Bustle Book Club

In Her Next Book, Emily St. John Mandel Trades A Pandemic Apocalypse For The Moon

With Station Eleven, the author was lauded for “predicting” the pandemic. Now, she’s expanding her fictional horizons.

The cover of the "Station Eleven", novel by Emily St. John Mandel

While there’s no such thing as a “normal” experience of lockdown, Emily St. John Mandel’s was a particularly surreal one. As the novelist sheltered in place with her family in early 2021, her bestselling epic Station Eleven — a book that seemed to have predicted the COVID-19 outbreak back in 2014 — was being given the prestige miniseries treatment. “Being in New York City, [having an] isolated pandemic experience, it was really wonderful to know that somewhere right over the Canadian border, there were hundreds of people making Station Eleven,” the author tells Bustle of the hope the production gave her. Now, as the Omicron variant surges nationwide, the adaptation of Mandel’s tale about a group of theater actors navigating life before, during, and after a pandemic is streaming on HBO Max, offering hope to pandemic-fatigued audiences with its cautious optimism.

Though Mandel found comfort in the knowledge that her novel was being adapted for the screen, she was fairly hands off with the series. She and showrunner Patrick Somerville (known for his work on The Leftovers, another semi-hopeful show about an apocalyptic event) were friends prior to working together, and much of their creative correspondence took place over text. When he proposed departures from the source material — like reimagining the relationship between the novel’s two protagonists — Mandel was happy to give her blessing. “He came to me pretty early on and said, ‘I want to change the setting of the show from Toronto to Chicago.’ I was fine with it,’” she says. “I don't remember if he cleared the Kirsten and Jeevan plot line with me, but for the record, I love it.”

With Station Eleven safe in Somerville’s hands, Mandel was able to turn her attention to writing her latest novel, Sea of Tranquility, which hits shelves in April. The book is another time-shifting, multi-character narrative; this time, she’s taking readers from the Canadian wilderness to life on the moon. “It was so important to my mental health, just to have the project of a novel to kind of disappear into when things were really bad,” says Mandel. “There's something about being stuck in your apartment and locked down that makes you want to go to the moon, or maybe that’s just me.”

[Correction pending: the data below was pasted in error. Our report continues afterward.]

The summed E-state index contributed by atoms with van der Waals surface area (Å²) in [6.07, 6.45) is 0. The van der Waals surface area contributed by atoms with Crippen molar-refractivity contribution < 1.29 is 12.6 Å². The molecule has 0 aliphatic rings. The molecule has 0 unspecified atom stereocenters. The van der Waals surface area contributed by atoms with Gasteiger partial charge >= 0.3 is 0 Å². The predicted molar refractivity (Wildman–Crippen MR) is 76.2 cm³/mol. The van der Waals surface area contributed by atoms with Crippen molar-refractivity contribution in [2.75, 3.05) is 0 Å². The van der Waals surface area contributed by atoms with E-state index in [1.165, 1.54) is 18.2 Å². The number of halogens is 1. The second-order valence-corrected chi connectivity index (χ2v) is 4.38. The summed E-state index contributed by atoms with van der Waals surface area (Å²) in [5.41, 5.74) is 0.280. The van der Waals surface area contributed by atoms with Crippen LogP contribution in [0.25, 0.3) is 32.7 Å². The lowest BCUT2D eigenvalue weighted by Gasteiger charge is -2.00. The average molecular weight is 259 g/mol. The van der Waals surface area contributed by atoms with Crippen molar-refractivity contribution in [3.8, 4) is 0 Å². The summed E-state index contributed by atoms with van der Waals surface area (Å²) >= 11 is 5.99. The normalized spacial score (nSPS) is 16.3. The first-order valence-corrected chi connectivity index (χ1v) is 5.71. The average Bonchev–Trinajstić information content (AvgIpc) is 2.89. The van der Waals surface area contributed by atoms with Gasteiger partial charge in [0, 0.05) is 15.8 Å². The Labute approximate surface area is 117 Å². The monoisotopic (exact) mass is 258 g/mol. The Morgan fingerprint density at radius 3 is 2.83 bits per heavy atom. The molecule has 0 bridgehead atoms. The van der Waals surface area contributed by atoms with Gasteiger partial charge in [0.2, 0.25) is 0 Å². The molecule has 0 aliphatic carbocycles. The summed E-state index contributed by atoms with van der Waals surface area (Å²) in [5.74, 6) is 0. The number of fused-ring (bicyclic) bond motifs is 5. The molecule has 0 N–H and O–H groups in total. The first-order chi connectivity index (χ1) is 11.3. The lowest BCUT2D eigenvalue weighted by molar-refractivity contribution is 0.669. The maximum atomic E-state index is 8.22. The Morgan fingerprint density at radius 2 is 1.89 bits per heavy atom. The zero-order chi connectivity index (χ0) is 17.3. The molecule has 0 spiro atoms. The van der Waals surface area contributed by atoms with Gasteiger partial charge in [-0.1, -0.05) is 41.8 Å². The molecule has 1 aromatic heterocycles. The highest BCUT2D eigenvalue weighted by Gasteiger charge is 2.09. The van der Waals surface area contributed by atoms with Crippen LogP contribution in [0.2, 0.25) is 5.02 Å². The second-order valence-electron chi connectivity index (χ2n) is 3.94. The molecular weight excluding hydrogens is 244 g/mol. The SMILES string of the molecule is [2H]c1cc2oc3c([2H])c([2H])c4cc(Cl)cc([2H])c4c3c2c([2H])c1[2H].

Below, Mandel reflects on the merits of standing desks, relearning to play the piano, and her trick for beating writer’s block.

On loving “oddness” in books:

I just finished a book called The Babysitter at Rest by Jen George. It was surreal and really interesting and I loved the oddness of it. It's the kind of fiction where you start reading it and at first it’s really straightforward, but then the carpet just gets repeatedly pulled out from under you. It has that feeling where you’re not quite in reality, but the fiction is still saying something about reality.

On beating writer’s block:

When I’m stuck, jumping to a different point in the narrative always helps. I remember being really stuck with the Jeevan chapters at the beginning [of Station Eleven] and just having this moment like, “Wait, where was I going with this character?” What I remember doing to get myself out of it was jumping to Miranda’s perspective and writing the comic book. There’s something about just going to a completely different character where I think maybe your subconscious mind keeps on working on the problem that you were stuck on, then it all starts to come together.

On rediscovering an old passion:

I studied piano for 10 years, then I didn't play for probably 20 years. I started missing it, so I bought a piano and I've been relearning how to play and strengthening my hands again. I do it every day now, there’s something meditative about it. I just started the project of learning “La Campanella,” which is the Liszt song that's in Station Eleven. The conductor plays it in Episode 4. It's one of the hardest pieces ever written for piano, so it's going to take me a year to get like halfway confident at playing it.

On decorating her office with unicorns:

I really love my office. I have a standing desk — that’s how I prefer to work — and this incredible tapestry that I found in my neighborhood a few years ago. It’s a replica of one of the unicorn tapestries from the Middle Ages. And my piano is right there, so I can take a break from writing and play the piano.

This interview has been edited and condensed for clarity.